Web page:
Frankenstein 7
Great things were expected of their daughter by the forward-thinking radical writ-ers of her day. Mary was very aware of the literary fame of her parents and had liter-ary ambitions herself. In 1814, when she was 16, she fell in love with the poet and radical sympathiser Percy Bysshe Shelley (1792–1822). In July of that year Mary and Percy, who was already married to someone else, eloped to the Continent, returning to England once the fuss had died down. Godwin greatly disapproved of his daugh-ter running off in this way, but there was little he could do as Shelley often gave him money to help înance his research. The pair were able to marry in 1816, when Shelley’s abandoned wife drowned herself. In 1815, Mary gave birth, prematurely, to a daughter, who died a few days later. The loss deeply affected her. In the next year she gave birth to a son, William, leav-ing England for Geneva once she had recovered. It was here, in June 1816, that she began to writeFrankenstein, completing it in May 1817. She had a daughter, Clara, in September 1817, and this has interested psychoanalytic critics who see the loss of the îrst child and Mary’s third pregnancy as signiîcant for the subject matter of the novel — creation. The novel owes much to an informal ghost story-telling contest given in Lord Byron’s house, the Villa Diodati, near Geneva. Gothic literature was popular at the time, and the guests entertained each other by inventing frightening stories. The novel was more than a spur of the moment tale, however. In 1817, Mary expanded it, incor-porating ideas about philosophy, morality and social justice, and dedicated it to her father.Frankensteinwas îrst published, without her name, in January 1818. Some thought that Percy Shelley had written it. Mary gave her reasons for not revealing her authorship in a letter to Sir Walter Scott, who reviewed the novel. She writes that she was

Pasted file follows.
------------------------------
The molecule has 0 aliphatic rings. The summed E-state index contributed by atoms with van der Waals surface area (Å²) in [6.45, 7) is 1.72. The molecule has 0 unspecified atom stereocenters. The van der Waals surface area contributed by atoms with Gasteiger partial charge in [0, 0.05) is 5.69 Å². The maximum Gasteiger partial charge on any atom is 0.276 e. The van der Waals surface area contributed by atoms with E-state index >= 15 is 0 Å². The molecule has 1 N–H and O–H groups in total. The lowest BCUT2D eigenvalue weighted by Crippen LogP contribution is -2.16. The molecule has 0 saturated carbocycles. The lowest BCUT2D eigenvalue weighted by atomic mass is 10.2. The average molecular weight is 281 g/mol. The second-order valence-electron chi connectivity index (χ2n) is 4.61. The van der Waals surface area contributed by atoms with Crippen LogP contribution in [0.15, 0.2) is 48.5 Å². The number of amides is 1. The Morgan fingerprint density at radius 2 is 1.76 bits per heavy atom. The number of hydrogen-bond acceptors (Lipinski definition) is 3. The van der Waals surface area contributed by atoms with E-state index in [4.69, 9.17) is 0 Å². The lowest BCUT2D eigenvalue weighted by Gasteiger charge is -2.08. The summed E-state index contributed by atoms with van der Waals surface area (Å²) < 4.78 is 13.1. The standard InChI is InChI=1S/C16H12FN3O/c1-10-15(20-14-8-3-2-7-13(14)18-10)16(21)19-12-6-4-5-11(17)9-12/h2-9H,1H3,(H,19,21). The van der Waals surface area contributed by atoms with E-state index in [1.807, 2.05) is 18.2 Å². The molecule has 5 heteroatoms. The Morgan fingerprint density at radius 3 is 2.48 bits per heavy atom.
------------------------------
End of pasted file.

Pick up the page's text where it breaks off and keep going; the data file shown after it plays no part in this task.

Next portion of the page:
anxious to prevent your continuing in the mistake of supposing Mr Shelley guilty of a juvenile attempt of mine; to which – from its being written at an early age, I abstained from putting my name – and from respect to those persons from whom I 1 bear it. I have therefore kept it concealed except from a few friends.
The novel was accompanied by an anonymous preface by the author’s husband, who had read the manuscript carefully in its early stages making suggestions for better turns of phrase, but not interfering substantially. Mary altered the novel slightly in
1 beTTy t. beNNeTT àND chàRLeS E. rOBINSON, eDS.The Mary Shelley Reader: Containing Frankenstein, Mathilda, Tales and Stories, Essays and Reviews, and Letters(New York: Oxford University Press, 1990), 392.